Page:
Bureau of Industry and Security, Commerce.
In this final rule, the Bureau of Industry and Security (BIS) amends the Export Administration Regulations (EAR) to revise the license review policy for items controlled for national security reasons destined to the People's Republic of China (PRC), Venezuela, or the Russian Federation (Russia). With this revision, BIS and reviewing agencies will determine whether the export, reexport, or transfer (in-country) of items controlled for National Security (NS) reasons will make a material contribution to the “development,” “production,” maintenance, repair, or operation of weapons systems of the PRC, Venezuela, or the Russian Federation, as well as setting forth several factors that will be considered in reviewing license applications.
This rule is effective October 29, 2020.
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FOR FURTHER INFORMATION CONTACT:
Sharron Cook, Regulatory Policy Division, Bureau of Industry and Security, Email: Sharron.email@example.com or Phone: 202-492-2440.
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The Bureau of Industry and Security is amending the license review policy for items that have a national security (NS) reason for control (i.e., pursuant to the Wassenaar Arrangement on Export Controls for Conventional Arms and Dual-Use Goods and Technologies) Start Printed Page 68449when destined to the People's Republic of China (PRC), Venezuela, or the Russian Federation (Russia) (§ 742.4(b)(7)). BIS and reviewing agencies will determine, on a case-by-case basis, whether the proposed export, reexport, or in-country transfer of such items will make a material contribution to the weapons systems capability of those countries. The determination will include an illustrative list of factors that will be considered in reviewing license applications. The illustrative list of factors will provide more guidance to exporters on information to be included with their license applications and assist BIS and reviewing agencies in evaluating those applications. Provisions in other sections of part 742 continue to apply to the review of license applications for the export, reexport, or in-country transfer of NS controlled items to the PRC, Venezuela or Russia. When an export, reexport, or in-country transfer is destined for a civil end user for civil end uses in the PRC, Venezuela, or Russia, there is a presumption of approval. There is a presumption of denial for license applications to export, reexport, or transfer items that would make a material contribution to the “development,” “production,” maintenance, repair, or operation of weapons systems, subsystems, and assemblies.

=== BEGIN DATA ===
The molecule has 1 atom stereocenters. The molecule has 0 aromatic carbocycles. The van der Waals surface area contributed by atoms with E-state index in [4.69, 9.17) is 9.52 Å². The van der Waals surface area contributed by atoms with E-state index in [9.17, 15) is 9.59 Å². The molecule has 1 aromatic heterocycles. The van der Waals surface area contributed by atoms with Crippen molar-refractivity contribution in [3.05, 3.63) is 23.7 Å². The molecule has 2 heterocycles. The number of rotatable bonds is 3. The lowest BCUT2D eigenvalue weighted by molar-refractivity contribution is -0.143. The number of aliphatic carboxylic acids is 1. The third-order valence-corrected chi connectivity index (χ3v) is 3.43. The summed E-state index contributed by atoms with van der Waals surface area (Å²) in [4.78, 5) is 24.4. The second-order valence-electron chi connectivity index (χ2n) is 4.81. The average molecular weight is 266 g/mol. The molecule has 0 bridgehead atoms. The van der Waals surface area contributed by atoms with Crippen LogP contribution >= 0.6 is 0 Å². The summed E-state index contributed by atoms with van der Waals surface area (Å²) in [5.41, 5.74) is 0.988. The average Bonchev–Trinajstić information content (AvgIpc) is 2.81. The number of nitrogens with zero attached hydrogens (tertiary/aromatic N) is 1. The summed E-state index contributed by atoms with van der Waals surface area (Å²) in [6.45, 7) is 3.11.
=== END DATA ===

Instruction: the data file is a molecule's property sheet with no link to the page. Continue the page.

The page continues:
As required by section 1756(d) of the Export Control Reform Act of 2018 (50 U.S.C. 4815(d)), the review will also include an assessment of the impact of a proposed export of an item on the United States defense industrial base and the denial of an application for a license that would have a significant negative impact on such defense industrial base.
Export Control Reform Act of 2018
On August 13, 2018, the President signed into law the John S. McCain National Defense Authorization Act for Fiscal Year 2019, which included the Export Control Reform Act of 2018 (ECRA) (codified, as amended, at 50 U.S.C. 4801-4852). ECRA provides the legal basis for BIS's principal authorities and serves as the authority under which BIS issues this rule.